The Ludys propagated thousands of vines in plain view in more than one location, the judge wrote. Eventually some of the vines produced enough grapes to market. However, because of the patent issue, they were sold as Thompson seedless, according to the judge’s ruling.
The planting and sale of the grapes by the Ludys was the heart of the other grower’s “public use” argument against the USDA and the commission.
However, the judge said, even though the vines were in public view the grapes they produced were not in public use because the plant stock had been ill-gotten and the fruit was not marketed as the named varieties.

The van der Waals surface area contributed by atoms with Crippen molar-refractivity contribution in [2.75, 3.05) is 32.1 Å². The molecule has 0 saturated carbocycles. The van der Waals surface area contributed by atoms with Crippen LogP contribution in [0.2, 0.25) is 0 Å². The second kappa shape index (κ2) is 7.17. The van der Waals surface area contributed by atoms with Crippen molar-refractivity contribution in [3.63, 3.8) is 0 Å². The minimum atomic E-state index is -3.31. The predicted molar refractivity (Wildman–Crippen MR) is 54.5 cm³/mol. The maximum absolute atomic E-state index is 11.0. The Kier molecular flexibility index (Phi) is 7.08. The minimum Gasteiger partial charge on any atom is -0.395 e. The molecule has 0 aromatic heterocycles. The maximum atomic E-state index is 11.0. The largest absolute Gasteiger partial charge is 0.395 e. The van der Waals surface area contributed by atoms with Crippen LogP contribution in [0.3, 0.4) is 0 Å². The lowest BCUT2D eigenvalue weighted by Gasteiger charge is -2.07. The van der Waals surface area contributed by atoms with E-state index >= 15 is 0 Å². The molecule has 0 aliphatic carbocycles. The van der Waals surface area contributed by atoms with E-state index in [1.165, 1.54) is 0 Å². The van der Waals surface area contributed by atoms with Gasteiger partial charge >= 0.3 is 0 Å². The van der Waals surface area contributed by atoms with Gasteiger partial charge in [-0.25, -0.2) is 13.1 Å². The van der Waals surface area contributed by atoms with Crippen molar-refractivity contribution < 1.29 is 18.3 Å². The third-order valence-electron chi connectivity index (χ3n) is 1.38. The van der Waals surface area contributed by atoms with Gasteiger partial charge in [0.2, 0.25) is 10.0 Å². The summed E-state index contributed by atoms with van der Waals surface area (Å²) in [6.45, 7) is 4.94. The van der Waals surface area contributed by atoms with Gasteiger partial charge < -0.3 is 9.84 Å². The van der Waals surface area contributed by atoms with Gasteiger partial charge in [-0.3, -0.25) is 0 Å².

Also, the judge said, not even the inventors of the two varieties — David Ramming and Ronald Tarailo from the USDA breeding facility — could identify the Scarlet Royal and Autumn King varieties in the courtroom when they were presented with grapes and plant material.
That lack of visually identifiable traits proved no one knew the specific varieties were in use, the judge wrote, making the public use argument unsupportable.